Thursday, May 29, 2014

Adapted recipe - Australian Eclair Cake

As I mentioned in my last post, I'm going to start blogging the recipes I adapt. The first featured recipe first appeared at Chef in Training and immediately took my fancy. This is Eclair Cake and I have to admit that it was, for me, love at first sight. However, like any great love, there's always room for improvement and as it's from the US, we here in Australia don't have two of the ingredients - Cool Whip and Graham Crackers. However, I am a smart and versatile little cookie (or biscuit as we say here in Oz) so I thought over my options and decided to adapt the recipe using Vanilla Fruche and Savoiardi Sponge Fingers. The reason these ingredients came to mind is because I make an amazing trifle using both these ingredients and even my trifle-ambivalent husband wolfs it down when I make it. So, a few weeks ago I made the adaptation and sure enough, it was a huge success.

Today the kids and I made it for tomorrow night's dinner (yes, it is one of those recipes that does well with a good rest) so I thought I'd post the recipe and a few pictures. Now, be warned, I'm not posting here with a view to food-porn, I'm posting recipes made in my own kitchen and photographed with my Samsung Galaxy 3 camera. They're not high-gloss or high-tech. They're more like a story your mama would tell you, wholesome, true and unfiltered.

So, here it is, my Australian Eclair Cake.

12 Savoiardi Sponge Fingers cut in half along the join (I use the really big ones)

1 packet vanilla instant pudding
500 ml skim milk
2 tubs vanilla Fruche

Frosting:
3 Tbs Meadow Lea Light Spread
3 Tbs cocoa
3 Tbs skim milk
1 cup icing sugar

1 cup white choc melts
1 cup milk choc melts

Method

1. Sprinkle pudding mix over milk and beat for 1 minute. Transfer to fridge and allow to cool for 14 minutes.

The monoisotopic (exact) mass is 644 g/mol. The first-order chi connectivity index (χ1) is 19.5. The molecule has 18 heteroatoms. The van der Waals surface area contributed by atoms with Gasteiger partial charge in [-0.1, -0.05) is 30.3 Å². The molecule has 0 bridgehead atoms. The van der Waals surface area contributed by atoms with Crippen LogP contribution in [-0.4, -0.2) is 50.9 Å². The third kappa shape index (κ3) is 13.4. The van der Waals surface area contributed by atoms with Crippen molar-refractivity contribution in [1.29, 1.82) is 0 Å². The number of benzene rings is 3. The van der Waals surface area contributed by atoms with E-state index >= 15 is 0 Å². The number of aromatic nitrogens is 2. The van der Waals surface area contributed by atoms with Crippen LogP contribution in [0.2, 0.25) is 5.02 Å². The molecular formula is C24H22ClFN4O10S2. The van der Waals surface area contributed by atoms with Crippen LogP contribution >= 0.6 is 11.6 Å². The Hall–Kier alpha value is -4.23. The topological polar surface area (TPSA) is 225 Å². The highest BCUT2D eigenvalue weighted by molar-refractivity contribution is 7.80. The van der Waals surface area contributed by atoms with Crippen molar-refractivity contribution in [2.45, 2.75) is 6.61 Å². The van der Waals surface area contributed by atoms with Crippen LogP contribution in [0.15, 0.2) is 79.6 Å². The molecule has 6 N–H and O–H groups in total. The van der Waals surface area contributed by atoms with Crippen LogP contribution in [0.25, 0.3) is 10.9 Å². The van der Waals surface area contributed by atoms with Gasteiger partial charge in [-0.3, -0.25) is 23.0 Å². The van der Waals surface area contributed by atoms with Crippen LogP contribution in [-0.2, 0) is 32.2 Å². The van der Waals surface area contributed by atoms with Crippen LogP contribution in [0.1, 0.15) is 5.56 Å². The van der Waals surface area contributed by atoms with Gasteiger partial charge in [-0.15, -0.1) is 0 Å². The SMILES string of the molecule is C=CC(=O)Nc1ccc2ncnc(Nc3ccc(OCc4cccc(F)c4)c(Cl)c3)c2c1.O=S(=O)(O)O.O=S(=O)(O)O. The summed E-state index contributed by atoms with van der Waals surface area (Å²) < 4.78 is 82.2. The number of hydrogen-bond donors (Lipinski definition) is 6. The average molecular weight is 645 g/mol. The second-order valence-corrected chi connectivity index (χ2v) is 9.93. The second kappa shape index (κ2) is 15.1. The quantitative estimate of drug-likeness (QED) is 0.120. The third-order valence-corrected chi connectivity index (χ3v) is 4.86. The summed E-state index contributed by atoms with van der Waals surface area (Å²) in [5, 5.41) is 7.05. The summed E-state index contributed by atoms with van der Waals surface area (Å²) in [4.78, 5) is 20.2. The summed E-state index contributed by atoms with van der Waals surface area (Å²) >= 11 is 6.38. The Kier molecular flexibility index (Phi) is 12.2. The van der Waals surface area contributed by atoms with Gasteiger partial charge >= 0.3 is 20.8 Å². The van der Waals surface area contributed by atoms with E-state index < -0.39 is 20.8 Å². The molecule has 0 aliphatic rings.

2. Meanwhile, layer a square casserole dish or cake tin with one third of the sponge fingers.

We're having my sons over for dinner tomorrow night, so I've doubled the recipe. They'll thank me later.


Second layer of biscuits on top of pudding layer

Depth shot. I think I might need a deeper dish in future.

3. Once the pudding has set, remove from fridge and mix in both packets of Fruche.
4. Spread half the pudding and Fruche mix over the sponge fingers.
5. Add another layer of sponge fingers (should be another third)

Frosting layer. The frosting is somewhat runny, but this is a good thing as it soaks into the various components of the cake.
 6. Add rest of pudding and Fruche mix and smooth over.
7. Add rest of sponge fingers.

8. In a separate bowl, slightly warm the margarine into the milk until it is just soft but not melted. Add cocoa and icing sugar and beat with an electric mixer until well combined and free of icing lumps.
9. Spread over savoiardi layer.


I'm not hugely fussy on making it look elegant. I want people to know I made this.

Erin stirs the chocolate melts


Connor turns Pollock with the white chocolate layer.

Apparently there's a smiley face in there. Apparently.


Erin also tries to be all Pollock about it, but turns more towards Pro Hart.


10. Heat both lots of choc melts but do not combine.
11. Once thoroughly melted, drizzle white chocolate over frosting layer.
12. Finally, drizzle milk chocolate over white and place in fridge for at least 6 hours or overnight.



Layering. It's not just for the 90s fashionista.


The savoiardi biscuits soften under the layers giving this its cakey-consistency.

So there you have it. Real food, real photography, real adaptation in the wild. I so can't wait for tomorrow night.








2 comments:

Fe said...

Interesting....

A friend from the US made something similar (it was a while ago, I forget exactly what she called it... but it had Eclair in the name... which got my kids excited, because Puggle had been making Eclairs... Sadly it was not especially Eclair-like when eaten within days of having eaten home-made ones...). It wasn't particularly helped from having been frozen—and not sufficiently thawed.

This I might try:-)

Lyn Battersby said...

I can't say the texture is exactly the same, but the flavour does seem, to me, to be an excellent mix of cake and eclair. I think I do improve it by adding the crack of chocolate on top. The original recipe did not feature melted chocolate so I think I've made a pretty good recipe better.